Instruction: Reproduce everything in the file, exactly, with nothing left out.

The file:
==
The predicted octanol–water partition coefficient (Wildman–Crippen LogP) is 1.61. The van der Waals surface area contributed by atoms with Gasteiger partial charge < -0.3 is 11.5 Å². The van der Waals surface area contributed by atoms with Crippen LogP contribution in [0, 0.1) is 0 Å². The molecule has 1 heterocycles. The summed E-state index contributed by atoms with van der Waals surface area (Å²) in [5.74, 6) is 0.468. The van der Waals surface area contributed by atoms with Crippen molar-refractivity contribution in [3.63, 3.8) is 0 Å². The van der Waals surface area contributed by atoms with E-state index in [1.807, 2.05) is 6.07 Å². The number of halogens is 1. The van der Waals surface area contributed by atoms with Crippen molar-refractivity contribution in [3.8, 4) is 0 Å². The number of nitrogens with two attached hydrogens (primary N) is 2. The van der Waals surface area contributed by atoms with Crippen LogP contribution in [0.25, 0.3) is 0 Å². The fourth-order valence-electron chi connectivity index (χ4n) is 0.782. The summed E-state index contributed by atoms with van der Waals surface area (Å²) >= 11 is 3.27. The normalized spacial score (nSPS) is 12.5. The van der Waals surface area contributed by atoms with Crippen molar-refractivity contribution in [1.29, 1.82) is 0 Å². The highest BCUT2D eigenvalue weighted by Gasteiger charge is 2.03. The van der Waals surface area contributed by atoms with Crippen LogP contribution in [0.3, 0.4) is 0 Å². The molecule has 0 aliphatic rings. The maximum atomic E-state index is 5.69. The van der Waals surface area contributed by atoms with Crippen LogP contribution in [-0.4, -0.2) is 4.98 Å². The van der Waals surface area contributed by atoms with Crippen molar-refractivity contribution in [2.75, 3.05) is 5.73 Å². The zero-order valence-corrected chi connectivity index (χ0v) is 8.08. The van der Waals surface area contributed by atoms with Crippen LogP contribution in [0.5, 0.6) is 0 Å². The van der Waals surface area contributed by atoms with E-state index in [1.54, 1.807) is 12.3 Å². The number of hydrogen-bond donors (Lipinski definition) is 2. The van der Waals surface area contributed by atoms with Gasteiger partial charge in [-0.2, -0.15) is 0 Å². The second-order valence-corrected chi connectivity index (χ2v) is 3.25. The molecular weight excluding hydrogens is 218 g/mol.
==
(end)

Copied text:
The predicted octanol–water partition coefficient (Wildman–Crippen LogP) is 1.61. The van der Waals surface area contributed by atoms with Gasteiger partial charge < -0.3 is 11.5 Å². The van der Waals surface area contributed by atoms with Crippen LogP contribution in [0, 0.1) is 0 Å². The molecule has 1 heterocycles. The summed E-state index contributed by atoms with van der Waals surface area (Å²) in [5.74, 6) is 0.468. The van der Waals surface area contributed by atoms with Crippen molar-refractivity contribution in [3.63, 3.8) is 0 Å². The van der Waals surface area contributed by atoms with E-state index in [1.807, 2.05) is 6.07 Å². The number of halogens is 1. The van der Waals surface area contributed by atoms with Crippen molar-refractivity contribution in [3.8, 4) is 0 Å². The number of nitrogens with two attached hydrogens (primary N) is 2. The van der Waals surface area contributed by atoms with Crippen LogP contribution in [0.25, 0.3) is 0 Å². The fourth-order valence-electron chi connectivity index (χ4n) is 0.782. The summed E-state index contributed by atoms with van der Waals surface area (Å²) >= 11 is 3.27. The normalized spacial score (nSPS) is 12.5. The van der Waals surface area contributed by atoms with Crippen molar-refractivity contribution in [1.29, 1.82) is 0 Å². The highest BCUT2D eigenvalue weighted by Gasteiger charge is 2.03. The van der Waals surface area contributed by atoms with Crippen LogP contribution in [0.3, 0.4) is 0 Å². The molecule has 0 aliphatic rings. The maximum atomic E-state index is 5.69. The van der Waals surface area contributed by atoms with Crippen LogP contribution in [-0.4, -0.2) is 4.98 Å². The van der Waals surface area contributed by atoms with Crippen molar-refractivity contribution in [2.75, 3.05) is 5.73 Å². The zero-order valence-corrected chi connectivity index (χ0v) is 8.08. The van der Waals surface area contributed by atoms with Crippen LogP contribution in [0.5, 0.6) is 0 Å². The van der Waals surface area contributed by atoms with E-state index in [1.54, 1.807) is 12.3 Å². The number of hydrogen-bond donors (Lipinski definition) is 2. The van der Waals surface area contributed by atoms with Gasteiger partial charge in [-0.2, -0.15) is 0 Å². The second-order valence-corrected chi connectivity index (χ2v) is 3.25. The molecular weight excluding hydrogens is 218 g/mol.